‘control or authority over a person’ (i.e. personal model of jurisdiction).

iii. Coard et al. v. United States and Armando Alejandre Jr., et. al v. Cuba, Inter- American Commission (1999)

In Coard et al v United States (1999) the IACHR had to again address the matter of the extraterritorial application of the American Declaration. In its decision, the Commission held the following:

Given that individual rights inhere simply by virtue of a person's humanity, each American State is obliged to uphold the protected rights of any person subject to its jurisdiction. While this most commonly refers to persons within a state's territory, it may (…) refer to conduct with an extraterritorial locus where the

100 Victor Saldaño (n90) para 17

101 ibid, para 19.

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24 person concerned is present in the territory of one state, but subject to the control of another state.102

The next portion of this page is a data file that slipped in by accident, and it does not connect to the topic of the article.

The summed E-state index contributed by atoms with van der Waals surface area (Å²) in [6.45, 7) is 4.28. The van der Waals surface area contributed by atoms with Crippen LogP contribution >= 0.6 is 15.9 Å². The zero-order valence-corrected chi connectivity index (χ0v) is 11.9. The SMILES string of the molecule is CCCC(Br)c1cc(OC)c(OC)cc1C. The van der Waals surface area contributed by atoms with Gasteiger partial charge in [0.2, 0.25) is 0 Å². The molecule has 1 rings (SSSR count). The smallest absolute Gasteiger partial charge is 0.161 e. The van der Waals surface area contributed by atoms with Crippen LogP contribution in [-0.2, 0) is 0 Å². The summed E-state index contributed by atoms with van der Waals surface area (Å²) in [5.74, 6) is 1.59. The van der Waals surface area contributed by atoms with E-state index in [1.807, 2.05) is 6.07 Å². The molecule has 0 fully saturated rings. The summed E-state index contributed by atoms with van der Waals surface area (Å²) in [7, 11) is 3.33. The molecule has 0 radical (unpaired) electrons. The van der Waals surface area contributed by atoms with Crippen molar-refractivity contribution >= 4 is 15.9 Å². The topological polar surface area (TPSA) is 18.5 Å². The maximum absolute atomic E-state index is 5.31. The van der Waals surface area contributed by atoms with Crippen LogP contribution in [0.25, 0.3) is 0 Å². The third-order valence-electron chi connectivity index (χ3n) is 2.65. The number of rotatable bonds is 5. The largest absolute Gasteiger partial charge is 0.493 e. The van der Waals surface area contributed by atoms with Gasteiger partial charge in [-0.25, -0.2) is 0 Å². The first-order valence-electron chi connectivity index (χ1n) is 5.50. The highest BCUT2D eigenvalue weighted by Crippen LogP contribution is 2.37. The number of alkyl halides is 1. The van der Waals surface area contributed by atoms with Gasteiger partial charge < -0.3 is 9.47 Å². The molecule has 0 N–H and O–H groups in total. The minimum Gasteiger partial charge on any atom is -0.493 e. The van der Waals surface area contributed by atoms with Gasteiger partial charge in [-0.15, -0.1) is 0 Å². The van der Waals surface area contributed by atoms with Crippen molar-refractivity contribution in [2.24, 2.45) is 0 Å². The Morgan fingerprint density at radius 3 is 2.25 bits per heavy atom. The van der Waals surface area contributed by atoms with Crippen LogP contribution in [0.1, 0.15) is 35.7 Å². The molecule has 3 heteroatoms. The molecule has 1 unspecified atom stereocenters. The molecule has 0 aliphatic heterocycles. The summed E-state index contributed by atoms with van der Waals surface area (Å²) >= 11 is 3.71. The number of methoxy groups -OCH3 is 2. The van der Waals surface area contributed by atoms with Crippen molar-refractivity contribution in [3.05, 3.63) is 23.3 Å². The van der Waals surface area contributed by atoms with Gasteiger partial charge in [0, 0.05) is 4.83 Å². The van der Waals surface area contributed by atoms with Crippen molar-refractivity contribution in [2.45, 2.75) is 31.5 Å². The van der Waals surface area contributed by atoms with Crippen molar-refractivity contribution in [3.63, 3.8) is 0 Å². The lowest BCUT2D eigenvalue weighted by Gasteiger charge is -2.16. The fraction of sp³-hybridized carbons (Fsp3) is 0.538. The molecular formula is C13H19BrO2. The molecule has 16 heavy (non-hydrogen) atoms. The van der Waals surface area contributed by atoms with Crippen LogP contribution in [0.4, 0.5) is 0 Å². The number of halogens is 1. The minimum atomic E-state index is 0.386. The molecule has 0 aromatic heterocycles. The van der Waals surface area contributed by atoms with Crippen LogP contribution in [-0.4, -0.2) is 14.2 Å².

This decision is particularly relevant as it emphasizes that human rights recognized within the Inter-American System are a consequence of a person’s humanity, and not a consequence of the person’s presence in a specific geographic location. This idea was reiterated by the Commission in the Armando Alejandre Jr., et. al v. Cuba case (also of 1999), where it referred that because individual rights are inherent to the human being, all the American States are obligated to respect the protected rights of any person subject to their jurisdiction.103

iv. Ecuador v. Colombia, Inter-American Commission (2010)

In 2009 the IACHR received a communication by the State of Ecuador alleging that Colombia had violated multiple provisions of the American Convention in prejudice of Mr.

Molina, an Ecuadorian citizen.104 Because the inter-state complaint alleged that the State of Colombia had violated the right of Mr. Molina in Ecuadorian territory, the State of Colombia argued that the IACHR lacked jurisdiction ratione loci due to the fact that ‘the alleged victim was not subject to the jurisdiction of Colombia.’105 Particularly, the State of Colombia argued that, as a general rule, the concept of jurisdiction must be interpreted in a territorial sense, and that the only two exceptions to this rule relate to military operations or the acts of diplomatic or consular agents in the territory of other States.106